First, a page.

As reported in the San Jose Mercury News, lawyers for clients on death row want to question former Governor Arnold Schwarzenegger under oath. The case at hand is an ongoing federal lawsuit over the state’s lethal injection procedure. Lawyers for the plaintiffs, all men on California’s death row who’ve been slated for execution, claim that the state’s procedure for executing inmates violates the Eighth Amendment’s ban on cruel and unusual punishment. A corresponding lawsuit claims the procedure interferes with the First Amendment’s guarantee of freedom of the press.
What do these lawyers want to ask the former governor? Mainly, why state officials, when they rewrote the state’s lethal injection procedure, opted to continue using three drugs instead of one. Here’s why that matters. Both the old lethal injection and new lethal injection procedure in California involve multiple injections: the first drug is an anesthetic, meant to put the inmate to sleep; the second paralyzes the inmate; and the third stops his or her heart. The idea is that the inmate, by the time he or she is put to death, is already asleep and can’t feel the pain caused by the heart-stopping drug. In past hearings, lawyers for inmates produced evidence that raised serious questions over whether inmates were actually asleep when they were put to death. Whether issues of properly injecting the drug or the anesthetic’s effectiveness, lawyers said, inmates were likely experiencing serious pain while dying–and no one could tell, because the second drug had paralyzed them. That, inmates’ lawyers contend, is unconstitutional.
Additionally, lawyers for media outlets have challenged this procedure on First Amendment grounds. They say the role of the press in an execution has always been to report back on what exactly transpired during the procedure–in order for the public to understand what goes on and be able to debate capital punishment in a fully informed way. If the inmate is paralyzed, the press can’t fully report whether that inmate is in pain, the lawyers say.
The state, reacting to some of the criticisms in these lawsuits and orders by Judge Jeremy Fogel, rewrote its lethal injection procedures, which were approved by the state last year. (They haven’t yet been reviewed by the judge.) But lawyers say this new process does not adequately address the core issue of whether or not the inmate is asleep while dying. And yet another lawsuit making its way through the state court system alleges that the state violated an administrative process when it wrote these new regulations–mainly, that the state did not listen to people who lobbied for a change to a one-drug procedure.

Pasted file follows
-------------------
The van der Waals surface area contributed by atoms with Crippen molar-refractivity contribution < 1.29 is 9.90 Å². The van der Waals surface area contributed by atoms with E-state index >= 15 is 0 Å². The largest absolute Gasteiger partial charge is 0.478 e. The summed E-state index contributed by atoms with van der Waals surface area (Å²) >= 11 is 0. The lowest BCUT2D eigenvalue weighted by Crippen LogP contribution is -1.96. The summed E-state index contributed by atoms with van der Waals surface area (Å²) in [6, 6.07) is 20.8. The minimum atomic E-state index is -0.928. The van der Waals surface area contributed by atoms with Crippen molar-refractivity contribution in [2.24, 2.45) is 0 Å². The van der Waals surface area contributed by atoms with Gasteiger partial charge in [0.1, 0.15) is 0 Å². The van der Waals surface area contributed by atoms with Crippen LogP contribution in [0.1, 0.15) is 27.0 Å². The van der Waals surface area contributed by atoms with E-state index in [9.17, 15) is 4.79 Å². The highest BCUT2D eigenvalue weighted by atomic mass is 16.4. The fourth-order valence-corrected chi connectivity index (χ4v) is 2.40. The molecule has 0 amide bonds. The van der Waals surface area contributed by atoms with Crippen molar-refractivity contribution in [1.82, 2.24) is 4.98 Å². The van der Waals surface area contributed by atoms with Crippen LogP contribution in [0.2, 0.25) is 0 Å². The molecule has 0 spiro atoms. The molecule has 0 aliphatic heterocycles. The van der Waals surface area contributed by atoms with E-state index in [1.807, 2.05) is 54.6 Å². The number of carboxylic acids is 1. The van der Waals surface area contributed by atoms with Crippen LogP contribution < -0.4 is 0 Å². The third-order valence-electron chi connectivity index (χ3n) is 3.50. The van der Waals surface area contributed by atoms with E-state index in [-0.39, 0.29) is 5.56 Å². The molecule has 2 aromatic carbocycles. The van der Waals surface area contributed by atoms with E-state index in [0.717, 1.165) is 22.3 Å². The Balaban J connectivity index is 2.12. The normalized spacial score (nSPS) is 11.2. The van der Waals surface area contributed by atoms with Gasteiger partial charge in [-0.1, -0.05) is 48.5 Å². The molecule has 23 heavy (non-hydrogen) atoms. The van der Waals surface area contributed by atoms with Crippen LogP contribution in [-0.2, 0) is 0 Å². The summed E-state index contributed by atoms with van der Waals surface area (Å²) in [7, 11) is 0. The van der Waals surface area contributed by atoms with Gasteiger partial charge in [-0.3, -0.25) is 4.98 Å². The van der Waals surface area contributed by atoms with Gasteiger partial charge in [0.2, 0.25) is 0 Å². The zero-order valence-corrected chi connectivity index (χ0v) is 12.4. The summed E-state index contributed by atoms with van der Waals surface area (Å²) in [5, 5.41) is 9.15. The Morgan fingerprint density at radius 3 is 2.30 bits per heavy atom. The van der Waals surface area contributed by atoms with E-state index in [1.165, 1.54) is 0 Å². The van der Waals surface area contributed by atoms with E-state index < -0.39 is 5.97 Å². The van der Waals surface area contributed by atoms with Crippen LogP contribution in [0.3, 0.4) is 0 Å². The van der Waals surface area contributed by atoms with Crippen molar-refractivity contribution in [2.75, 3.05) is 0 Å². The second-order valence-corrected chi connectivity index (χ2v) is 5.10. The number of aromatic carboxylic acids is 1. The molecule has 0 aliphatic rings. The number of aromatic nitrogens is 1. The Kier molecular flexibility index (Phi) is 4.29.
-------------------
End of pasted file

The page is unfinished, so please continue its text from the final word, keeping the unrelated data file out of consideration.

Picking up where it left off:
So the question for Schwarzenegger, is why use three drugs? Two states, Ohio and Washington, recently switched to a one-drug procedure, involving an overdose of anesthetic. In Washington, which adopted the one-drug protocol in March, state prisons director Dick Morgan said the reason for the change was that, “the one drug protocol is simpler… to administer, and it no longer embroils the department in the legal challenges to the three-drug protocol.” (As a side note, additional legal challenges are surely in the works now that that one drug–sodium thiopental–has gone off the market in the United States and it’s being increasingly replaced with a new anesthetic, pentobarbital.)
It’s unclear why California has opted to continue using all three. It’s also unclear if government officials legally have to reveal their reasoning. In court documents, lawyers from the attorney general’s office argued that Schwarzenegger should not have to answer questions. Questions about decision-making during the process of writing the new regulations, they wrote, have “nothing to do with how California’s current lethal injection regulations will work in practice.”